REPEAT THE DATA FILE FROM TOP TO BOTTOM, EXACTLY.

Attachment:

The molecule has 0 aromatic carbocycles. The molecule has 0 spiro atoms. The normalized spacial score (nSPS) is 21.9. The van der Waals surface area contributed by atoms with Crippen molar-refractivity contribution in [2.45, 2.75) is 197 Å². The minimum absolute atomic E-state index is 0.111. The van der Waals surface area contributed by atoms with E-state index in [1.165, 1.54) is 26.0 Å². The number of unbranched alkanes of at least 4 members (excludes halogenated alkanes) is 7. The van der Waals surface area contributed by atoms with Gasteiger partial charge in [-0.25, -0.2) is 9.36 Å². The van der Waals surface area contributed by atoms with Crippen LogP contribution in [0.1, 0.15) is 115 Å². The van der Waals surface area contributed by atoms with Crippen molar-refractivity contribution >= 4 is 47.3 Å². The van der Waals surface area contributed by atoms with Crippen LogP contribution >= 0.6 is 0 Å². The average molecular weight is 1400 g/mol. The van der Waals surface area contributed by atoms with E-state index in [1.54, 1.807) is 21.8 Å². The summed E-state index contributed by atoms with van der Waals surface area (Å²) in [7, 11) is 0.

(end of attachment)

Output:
The molecule has 0 aromatic carbocycles. The molecule has 0 spiro atoms. The normalized spacial score (nSPS) is 21.9. The van der Waals surface area contributed by atoms with Crippen molar-refractivity contribution in [2.45, 2.75) is 197 Å². The minimum absolute atomic E-state index is 0.111. The van der Waals surface area contributed by atoms with E-state index in [1.165, 1.54) is 26.0 Å². The number of unbranched alkanes of at least 4 members (excludes halogenated alkanes) is 7. The van der Waals surface area contributed by atoms with Gasteiger partial charge in [-0.25, -0.2) is 9.36 Å². The van der Waals surface area contributed by atoms with Crippen LogP contribution in [0.1, 0.15) is 115 Å². The van der Waals surface area contributed by atoms with Crippen molar-refractivity contribution >= 4 is 47.3 Å². The van der Waals surface area contributed by atoms with Crippen LogP contribution >= 0.6 is 0 Å². The average molecular weight is 1400 g/mol. The van der Waals surface area contributed by atoms with E-state index in [1.54, 1.807) is 21.8 Å². The summed E-state index contributed by atoms with van der Waals surface area (Å²) in [7, 11) is 0.